We also looked at the rise of mass production and how the development of rail networks and steam shipping resulted in the expansion of internal and international markets, and the development of a colonial press itself. These topics gave us the excellent opportunity to look at a number of the nineteenth-century rarities in the Whipple collection, examples include: a first edition of Charles Darwin’s On the Origin of Species (1859), Samuel Morton’s Crania Americana (1839) and a copy of Charles Lyell’s Elements of Geology (1841).
‘Science in Print’ was highly relevant for the research I was undertaking for my first MPhil essay and my current dissertation, both of which have a heavy emphasis on the use of books in the eighteenth-century. In my first essay I examined Richard Brookes’s General Gazetteer; or, Compendious Geographical Dictionary, a little known work of eighteenth-century geography which remained in print from its initial publication in 1762 to the final edition which appeared in 1876. ‘Science in Print’ helped me understand why this work remained in print for so long and the reasons for the changes in the physical makeup and price of different editions across this period.
The short and extremely helpful lectures on image production and the ability to see the features described first hand, alongside woodcuts and copper plates, have proved to be extremely important for my current dissertation work on Hans Sloane’s A Voyage to… Jamaica (1707-25). Sloane set far more emphasis on the images in this book than printed text— over fifty percent of the total book is double page plates, all of which were produced with copper plates which had extremely high quality engravings; these proved to be so expensive that Sloane had to pay for the printing of the book himself. This has really helped me to understand the relationship between specimens, library collections and print, something I hope to continue for my future research.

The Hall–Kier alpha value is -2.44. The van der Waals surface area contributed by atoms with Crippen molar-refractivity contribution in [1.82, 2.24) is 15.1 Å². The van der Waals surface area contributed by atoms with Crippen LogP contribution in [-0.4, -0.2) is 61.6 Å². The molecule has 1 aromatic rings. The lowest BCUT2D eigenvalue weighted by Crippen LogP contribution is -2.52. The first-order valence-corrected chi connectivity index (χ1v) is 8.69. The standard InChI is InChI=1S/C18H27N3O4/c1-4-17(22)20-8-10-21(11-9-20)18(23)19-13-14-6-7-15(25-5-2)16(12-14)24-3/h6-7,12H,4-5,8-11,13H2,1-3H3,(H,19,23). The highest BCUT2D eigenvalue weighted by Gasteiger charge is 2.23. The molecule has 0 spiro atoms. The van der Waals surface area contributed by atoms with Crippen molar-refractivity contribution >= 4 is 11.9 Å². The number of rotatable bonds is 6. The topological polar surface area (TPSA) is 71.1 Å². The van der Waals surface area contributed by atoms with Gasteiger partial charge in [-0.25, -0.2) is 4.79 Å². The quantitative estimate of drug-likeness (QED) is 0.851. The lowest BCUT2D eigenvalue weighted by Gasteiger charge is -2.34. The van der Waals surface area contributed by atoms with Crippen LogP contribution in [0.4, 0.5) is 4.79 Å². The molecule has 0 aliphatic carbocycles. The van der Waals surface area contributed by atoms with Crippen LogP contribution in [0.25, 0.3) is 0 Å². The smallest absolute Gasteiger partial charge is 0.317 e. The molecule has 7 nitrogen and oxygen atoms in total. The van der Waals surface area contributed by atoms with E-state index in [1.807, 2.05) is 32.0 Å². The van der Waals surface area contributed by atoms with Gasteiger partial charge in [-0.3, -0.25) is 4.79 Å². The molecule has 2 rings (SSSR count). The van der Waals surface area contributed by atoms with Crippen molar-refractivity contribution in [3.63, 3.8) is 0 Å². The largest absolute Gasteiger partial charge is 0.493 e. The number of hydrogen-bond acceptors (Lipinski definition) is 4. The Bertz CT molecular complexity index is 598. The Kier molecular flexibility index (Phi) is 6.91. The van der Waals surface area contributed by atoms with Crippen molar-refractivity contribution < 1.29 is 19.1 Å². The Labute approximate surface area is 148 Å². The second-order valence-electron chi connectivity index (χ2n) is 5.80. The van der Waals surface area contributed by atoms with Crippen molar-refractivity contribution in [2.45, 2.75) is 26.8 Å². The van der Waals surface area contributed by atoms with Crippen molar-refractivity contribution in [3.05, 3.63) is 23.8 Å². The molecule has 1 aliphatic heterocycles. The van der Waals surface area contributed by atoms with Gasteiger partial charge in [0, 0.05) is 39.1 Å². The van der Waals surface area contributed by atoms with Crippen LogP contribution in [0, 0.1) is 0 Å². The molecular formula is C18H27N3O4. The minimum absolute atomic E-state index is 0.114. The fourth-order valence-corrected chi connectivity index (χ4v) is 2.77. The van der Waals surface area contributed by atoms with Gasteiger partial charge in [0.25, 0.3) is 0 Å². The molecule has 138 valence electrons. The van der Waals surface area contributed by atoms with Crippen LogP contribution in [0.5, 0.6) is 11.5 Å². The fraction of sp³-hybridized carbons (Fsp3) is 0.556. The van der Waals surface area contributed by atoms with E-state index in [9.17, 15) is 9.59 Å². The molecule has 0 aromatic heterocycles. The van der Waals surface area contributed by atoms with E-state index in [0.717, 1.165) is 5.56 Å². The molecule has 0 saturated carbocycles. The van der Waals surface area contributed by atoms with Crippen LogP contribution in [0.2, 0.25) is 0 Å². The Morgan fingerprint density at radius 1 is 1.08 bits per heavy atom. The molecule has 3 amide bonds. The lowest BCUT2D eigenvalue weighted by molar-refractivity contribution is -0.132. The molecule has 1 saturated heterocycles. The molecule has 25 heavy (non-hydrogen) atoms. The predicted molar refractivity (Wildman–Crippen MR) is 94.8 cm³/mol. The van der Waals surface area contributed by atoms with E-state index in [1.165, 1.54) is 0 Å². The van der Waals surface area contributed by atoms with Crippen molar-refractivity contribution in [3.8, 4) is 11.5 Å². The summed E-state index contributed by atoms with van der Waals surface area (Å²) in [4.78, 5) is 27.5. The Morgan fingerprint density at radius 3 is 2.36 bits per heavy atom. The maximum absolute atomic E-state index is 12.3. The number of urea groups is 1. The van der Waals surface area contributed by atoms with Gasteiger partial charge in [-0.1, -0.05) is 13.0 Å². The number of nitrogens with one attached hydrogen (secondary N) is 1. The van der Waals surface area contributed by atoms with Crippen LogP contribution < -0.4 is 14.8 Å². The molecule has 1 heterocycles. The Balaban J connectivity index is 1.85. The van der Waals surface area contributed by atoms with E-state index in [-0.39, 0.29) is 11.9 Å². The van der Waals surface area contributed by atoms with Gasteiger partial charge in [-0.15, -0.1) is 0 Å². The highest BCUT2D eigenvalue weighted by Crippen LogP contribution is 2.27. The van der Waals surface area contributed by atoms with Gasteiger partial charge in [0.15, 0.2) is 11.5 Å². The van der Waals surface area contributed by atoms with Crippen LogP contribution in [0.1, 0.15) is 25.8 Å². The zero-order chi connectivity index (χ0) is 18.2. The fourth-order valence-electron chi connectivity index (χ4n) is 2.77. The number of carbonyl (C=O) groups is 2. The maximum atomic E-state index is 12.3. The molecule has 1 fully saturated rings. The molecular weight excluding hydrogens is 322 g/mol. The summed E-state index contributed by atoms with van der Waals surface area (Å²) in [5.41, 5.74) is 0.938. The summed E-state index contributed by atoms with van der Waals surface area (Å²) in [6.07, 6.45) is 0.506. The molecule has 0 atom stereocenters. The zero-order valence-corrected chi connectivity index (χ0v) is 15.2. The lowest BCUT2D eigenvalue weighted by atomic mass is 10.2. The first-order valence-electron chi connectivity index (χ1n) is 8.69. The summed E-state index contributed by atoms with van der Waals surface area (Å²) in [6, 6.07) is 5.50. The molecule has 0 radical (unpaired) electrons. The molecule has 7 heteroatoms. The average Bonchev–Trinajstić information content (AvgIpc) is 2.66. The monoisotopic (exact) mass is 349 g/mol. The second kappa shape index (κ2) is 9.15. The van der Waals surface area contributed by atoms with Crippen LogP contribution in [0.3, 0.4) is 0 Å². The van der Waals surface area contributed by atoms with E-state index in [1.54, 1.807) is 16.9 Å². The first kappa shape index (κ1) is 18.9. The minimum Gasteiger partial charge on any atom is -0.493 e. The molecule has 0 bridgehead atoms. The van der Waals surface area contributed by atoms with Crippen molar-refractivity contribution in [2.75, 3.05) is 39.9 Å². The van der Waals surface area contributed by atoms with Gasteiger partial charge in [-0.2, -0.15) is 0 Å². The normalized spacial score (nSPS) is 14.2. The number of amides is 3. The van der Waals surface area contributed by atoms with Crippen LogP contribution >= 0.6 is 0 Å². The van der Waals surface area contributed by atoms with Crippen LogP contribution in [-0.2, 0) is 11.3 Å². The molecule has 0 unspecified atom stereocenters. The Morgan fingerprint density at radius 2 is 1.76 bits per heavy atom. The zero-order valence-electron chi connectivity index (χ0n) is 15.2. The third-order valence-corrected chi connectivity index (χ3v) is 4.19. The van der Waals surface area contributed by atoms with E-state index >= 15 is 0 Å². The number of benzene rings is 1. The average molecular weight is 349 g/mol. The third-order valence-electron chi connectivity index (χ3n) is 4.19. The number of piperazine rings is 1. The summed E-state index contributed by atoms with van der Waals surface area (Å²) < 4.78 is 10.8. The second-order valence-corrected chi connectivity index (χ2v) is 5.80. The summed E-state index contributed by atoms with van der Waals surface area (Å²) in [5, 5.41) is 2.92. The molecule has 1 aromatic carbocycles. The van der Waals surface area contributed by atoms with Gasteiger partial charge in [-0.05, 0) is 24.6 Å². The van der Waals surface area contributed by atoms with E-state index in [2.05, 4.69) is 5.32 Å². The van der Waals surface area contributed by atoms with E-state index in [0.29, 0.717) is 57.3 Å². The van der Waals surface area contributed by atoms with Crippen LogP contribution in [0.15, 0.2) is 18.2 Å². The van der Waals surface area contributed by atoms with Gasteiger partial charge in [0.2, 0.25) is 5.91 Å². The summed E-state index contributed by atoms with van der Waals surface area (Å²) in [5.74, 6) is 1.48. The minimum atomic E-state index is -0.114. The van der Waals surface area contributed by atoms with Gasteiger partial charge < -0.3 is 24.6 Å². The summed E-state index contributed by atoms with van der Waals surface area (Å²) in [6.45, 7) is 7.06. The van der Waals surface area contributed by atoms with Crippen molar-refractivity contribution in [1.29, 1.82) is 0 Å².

In conclusion, ‘Science in Print’ was extremely useful for giving an overview of the book trade and book production from the sixteenth to twentieth centuries, giving great insight into the changes in book production over this time, allowing me to really connect with the collections I am currently studying and those I plan to study in the future. This seminar series has enabled me to look beyond the content of the printed information, and recognise the additional importance of book production and how this might impact upon the content of a book. Additionally, ‘Science in Print’ has alerted me to the unique resources the Whipple has on offer, something which became particularly useful when I was researching my final MPhil essay on late seventeenth-century anatomical microscopy. The opportunity to personally examine these books to understand the main points made in the seminar and has allowed me to connect all the more with the history of print and the construction of the book in my independent research, something I hope to expand on in the future.”
Edwin Rose, MPhil student, Department of History and Philosophy of Science, University of Cambridge